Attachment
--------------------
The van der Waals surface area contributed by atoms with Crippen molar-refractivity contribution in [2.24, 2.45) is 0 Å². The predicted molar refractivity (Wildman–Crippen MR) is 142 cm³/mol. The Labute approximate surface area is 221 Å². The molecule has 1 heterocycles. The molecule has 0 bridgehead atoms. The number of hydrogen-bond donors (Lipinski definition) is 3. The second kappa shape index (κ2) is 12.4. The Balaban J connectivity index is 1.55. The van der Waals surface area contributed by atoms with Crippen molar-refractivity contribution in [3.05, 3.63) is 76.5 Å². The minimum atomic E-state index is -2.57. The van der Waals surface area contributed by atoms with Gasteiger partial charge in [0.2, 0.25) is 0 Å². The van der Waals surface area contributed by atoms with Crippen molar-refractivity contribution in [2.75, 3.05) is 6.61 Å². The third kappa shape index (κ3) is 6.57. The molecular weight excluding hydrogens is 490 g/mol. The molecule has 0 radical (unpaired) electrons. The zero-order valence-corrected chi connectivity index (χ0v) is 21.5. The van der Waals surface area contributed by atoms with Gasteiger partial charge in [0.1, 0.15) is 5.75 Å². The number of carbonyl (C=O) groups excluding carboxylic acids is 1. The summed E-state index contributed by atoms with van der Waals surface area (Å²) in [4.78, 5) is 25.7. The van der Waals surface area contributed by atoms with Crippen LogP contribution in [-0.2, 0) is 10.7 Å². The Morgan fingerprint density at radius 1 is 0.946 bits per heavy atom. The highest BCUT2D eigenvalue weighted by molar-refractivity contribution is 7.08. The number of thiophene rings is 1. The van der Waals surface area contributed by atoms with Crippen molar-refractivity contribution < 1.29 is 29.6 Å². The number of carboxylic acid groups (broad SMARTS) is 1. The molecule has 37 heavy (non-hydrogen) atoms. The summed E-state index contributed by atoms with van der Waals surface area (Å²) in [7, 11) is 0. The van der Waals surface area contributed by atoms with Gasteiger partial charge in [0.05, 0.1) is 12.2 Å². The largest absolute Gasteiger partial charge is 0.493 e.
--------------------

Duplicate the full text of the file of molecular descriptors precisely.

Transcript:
The van der Waals surface area contributed by atoms with Crippen molar-refractivity contribution in [2.24, 2.45) is 0 Å². The predicted molar refractivity (Wildman–Crippen MR) is 142 cm³/mol. The Labute approximate surface area is 221 Å². The molecule has 1 heterocycles. The molecule has 0 bridgehead atoms. The number of hydrogen-bond donors (Lipinski definition) is 3. The second kappa shape index (κ2) is 12.4. The Balaban J connectivity index is 1.55. The van der Waals surface area contributed by atoms with Crippen molar-refractivity contribution in [3.05, 3.63) is 76.5 Å². The minimum atomic E-state index is -2.57. The van der Waals surface area contributed by atoms with Gasteiger partial charge in [0.2, 0.25) is 0 Å². The van der Waals surface area contributed by atoms with Crippen molar-refractivity contribution in [2.75, 3.05) is 6.61 Å². The third kappa shape index (κ3) is 6.57. The molecular weight excluding hydrogens is 490 g/mol. The molecule has 0 radical (unpaired) electrons. The zero-order valence-corrected chi connectivity index (χ0v) is 21.5. The van der Waals surface area contributed by atoms with Gasteiger partial charge in [0.1, 0.15) is 5.75 Å². The number of carbonyl (C=O) groups excluding carboxylic acids is 1. The summed E-state index contributed by atoms with van der Waals surface area (Å²) in [4.78, 5) is 25.7. The van der Waals surface area contributed by atoms with Crippen LogP contribution in [-0.2, 0) is 10.7 Å². The Morgan fingerprint density at radius 1 is 0.946 bits per heavy atom. The highest BCUT2D eigenvalue weighted by molar-refractivity contribution is 7.08. The number of thiophene rings is 1. The van der Waals surface area contributed by atoms with Crippen molar-refractivity contribution < 1.29 is 29.6 Å². The number of carboxylic acid groups (broad SMARTS) is 1. The molecule has 37 heavy (non-hydrogen) atoms. The summed E-state index contributed by atoms with van der Waals surface area (Å²) in [7, 11) is 0. The van der Waals surface area contributed by atoms with Gasteiger partial charge in [0.05, 0.1) is 12.2 Å². The largest absolute Gasteiger partial charge is 0.493 e.